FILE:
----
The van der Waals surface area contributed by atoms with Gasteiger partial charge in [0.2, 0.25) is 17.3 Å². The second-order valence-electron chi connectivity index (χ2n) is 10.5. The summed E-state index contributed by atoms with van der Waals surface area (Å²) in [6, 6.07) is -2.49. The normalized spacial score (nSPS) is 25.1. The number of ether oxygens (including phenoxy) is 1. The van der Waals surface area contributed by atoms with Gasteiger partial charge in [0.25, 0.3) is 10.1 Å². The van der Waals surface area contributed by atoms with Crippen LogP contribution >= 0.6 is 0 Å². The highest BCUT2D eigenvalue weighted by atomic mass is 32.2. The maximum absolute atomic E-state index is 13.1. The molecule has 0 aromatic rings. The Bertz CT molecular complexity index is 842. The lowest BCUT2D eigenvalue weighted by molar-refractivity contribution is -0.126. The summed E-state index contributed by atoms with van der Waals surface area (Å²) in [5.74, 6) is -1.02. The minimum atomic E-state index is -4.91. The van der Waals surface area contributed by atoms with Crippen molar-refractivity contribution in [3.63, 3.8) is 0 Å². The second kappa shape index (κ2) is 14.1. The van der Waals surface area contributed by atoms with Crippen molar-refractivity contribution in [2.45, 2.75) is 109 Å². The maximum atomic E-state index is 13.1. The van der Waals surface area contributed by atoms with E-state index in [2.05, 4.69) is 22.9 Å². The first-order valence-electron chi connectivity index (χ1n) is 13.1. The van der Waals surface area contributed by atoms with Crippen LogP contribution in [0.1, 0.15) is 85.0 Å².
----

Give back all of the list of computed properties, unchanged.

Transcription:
The van der Waals surface area contributed by atoms with Gasteiger partial charge in [0.2, 0.25) is 17.3 Å². The second-order valence-electron chi connectivity index (χ2n) is 10.5. The summed E-state index contributed by atoms with van der Waals surface area (Å²) in [6, 6.07) is -2.49. The normalized spacial score (nSPS) is 25.1. The number of ether oxygens (including phenoxy) is 1. The van der Waals surface area contributed by atoms with Gasteiger partial charge in [0.25, 0.3) is 10.1 Å². The van der Waals surface area contributed by atoms with Crippen LogP contribution >= 0.6 is 0 Å². The highest BCUT2D eigenvalue weighted by atomic mass is 32.2. The maximum absolute atomic E-state index is 13.1. The molecule has 0 aromatic rings. The Bertz CT molecular complexity index is 842. The lowest BCUT2D eigenvalue weighted by molar-refractivity contribution is -0.126. The summed E-state index contributed by atoms with van der Waals surface area (Å²) in [5.74, 6) is -1.02. The minimum atomic E-state index is -4.91. The van der Waals surface area contributed by atoms with Crippen molar-refractivity contribution in [3.63, 3.8) is 0 Å². The second kappa shape index (κ2) is 14.1. The van der Waals surface area contributed by atoms with Crippen molar-refractivity contribution in [2.45, 2.75) is 109 Å². The maximum atomic E-state index is 13.1. The van der Waals surface area contributed by atoms with E-state index in [2.05, 4.69) is 22.9 Å². The first-order valence-electron chi connectivity index (χ1n) is 13.1. The van der Waals surface area contributed by atoms with Crippen LogP contribution in [0.1, 0.15) is 85.0 Å².